The percentage of wealth owned by the top 1% keeps rising over time. Who's to credit or blame?
Data Source: Board of Governors of the Federal Reserve System (Fed), Chart by Mish
This data series compiled by the Fed started in the third quarter of 1989. The most recent data is from the third quarter of 2021.
If you have not seen charts of this series before, the numbers may seem shocking.
1989 Q3 vs 2021 Q3 Percentages
Top 1% Then 23.6%, Now 32.1%
90th to 99th Percentile Then 37.3%, Now 37.5%
50th to 90th Percentile Then 35.6%, Now 27.9%
Bottom 50% Then 3.7%, Now 2.5%
Gains or Losses Since 1989
Top 1%: +8.5 Percentage Points
90th to 99th Percentile: +0.2 Percentage Points
50th to 90th Percentile: -7.7 Percentage Points
Bottom 50%: -1.2 Percentage Points
The bottom never had much to lose but they managed to lose a bit anyway.
The top keep padding their wealth but remain the most impacted by recessions.
The middle class is shrinking.
Credit and Blame
Many people will blame the wealthy. But the actual culprit is the Fed.
The bottom 50% sure don't gain from bubbles.
Those with assets are the beneficiaries. And when the Fed steps on the gas, look at the far right of the chart to see what happens.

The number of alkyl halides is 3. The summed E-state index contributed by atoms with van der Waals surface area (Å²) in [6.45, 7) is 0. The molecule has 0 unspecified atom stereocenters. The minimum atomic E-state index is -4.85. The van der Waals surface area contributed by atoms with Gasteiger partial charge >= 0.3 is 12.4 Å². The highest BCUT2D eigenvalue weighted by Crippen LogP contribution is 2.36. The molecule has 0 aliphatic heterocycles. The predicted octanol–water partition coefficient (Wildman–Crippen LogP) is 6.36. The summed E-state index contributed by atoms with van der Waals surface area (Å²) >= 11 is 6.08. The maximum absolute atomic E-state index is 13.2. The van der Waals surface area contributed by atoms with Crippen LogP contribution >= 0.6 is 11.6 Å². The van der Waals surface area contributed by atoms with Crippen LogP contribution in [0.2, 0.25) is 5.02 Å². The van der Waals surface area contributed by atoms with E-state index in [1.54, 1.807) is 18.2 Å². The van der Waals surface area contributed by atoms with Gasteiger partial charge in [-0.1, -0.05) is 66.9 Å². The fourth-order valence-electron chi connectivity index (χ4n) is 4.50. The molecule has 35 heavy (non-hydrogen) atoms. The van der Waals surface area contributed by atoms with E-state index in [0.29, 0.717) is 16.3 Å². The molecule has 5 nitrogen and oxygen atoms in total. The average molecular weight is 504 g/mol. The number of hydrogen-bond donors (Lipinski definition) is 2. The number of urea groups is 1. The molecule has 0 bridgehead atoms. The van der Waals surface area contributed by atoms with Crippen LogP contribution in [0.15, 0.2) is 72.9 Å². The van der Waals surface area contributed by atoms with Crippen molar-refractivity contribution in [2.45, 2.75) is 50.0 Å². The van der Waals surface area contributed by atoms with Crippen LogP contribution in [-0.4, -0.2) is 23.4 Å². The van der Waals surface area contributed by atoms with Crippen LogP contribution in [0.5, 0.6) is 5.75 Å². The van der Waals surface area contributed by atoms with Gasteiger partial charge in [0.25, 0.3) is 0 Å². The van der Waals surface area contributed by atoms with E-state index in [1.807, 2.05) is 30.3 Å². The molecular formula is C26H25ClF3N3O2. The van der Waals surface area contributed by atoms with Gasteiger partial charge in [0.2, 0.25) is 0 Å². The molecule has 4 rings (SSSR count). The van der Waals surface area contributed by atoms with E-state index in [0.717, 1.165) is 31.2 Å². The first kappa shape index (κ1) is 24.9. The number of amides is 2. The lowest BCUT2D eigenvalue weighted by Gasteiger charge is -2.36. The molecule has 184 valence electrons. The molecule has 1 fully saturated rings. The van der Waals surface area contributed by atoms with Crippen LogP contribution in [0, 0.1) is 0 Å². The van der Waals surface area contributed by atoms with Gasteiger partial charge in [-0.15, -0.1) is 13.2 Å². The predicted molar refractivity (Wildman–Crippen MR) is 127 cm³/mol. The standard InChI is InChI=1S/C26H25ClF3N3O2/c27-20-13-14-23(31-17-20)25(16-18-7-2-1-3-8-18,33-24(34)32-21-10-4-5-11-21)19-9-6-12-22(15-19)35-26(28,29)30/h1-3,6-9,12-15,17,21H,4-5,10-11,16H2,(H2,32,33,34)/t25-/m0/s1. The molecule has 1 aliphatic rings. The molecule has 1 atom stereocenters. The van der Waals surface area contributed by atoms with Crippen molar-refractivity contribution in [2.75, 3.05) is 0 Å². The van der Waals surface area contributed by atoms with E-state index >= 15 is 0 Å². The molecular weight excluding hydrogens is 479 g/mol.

Beneficiary of Inflation
Inflation benefits those with first access to money and that's the banks and the already wealthy.
The poor who spend every penny and them some on food and shelter get hammered by inflation.
Meanwhile, the middle class keeps shrinking.
CPI Jumps Most in 40 Years
The Fed tried for a decade to increase inflation. The Fed even wanted to "make up" for lack of previous inflation.
But the CPI rose another 0.6% in January, at a year-over-year clip of 7.5%. The CPI is at the highest pace in 40 years.
For discussion, please see CPI Jumps Most Since February 1982, Up at Least 0.5% 9 Out of Eleven Months
The Fed finally succeeded and then some at producing inflation. Now doesn't know what to do about it.
But should the banks get in trouble again, the Fed will be right there again to bail them out just as it did in 2000 in the dotcom bust and again in the 2007-2009 housing crash.
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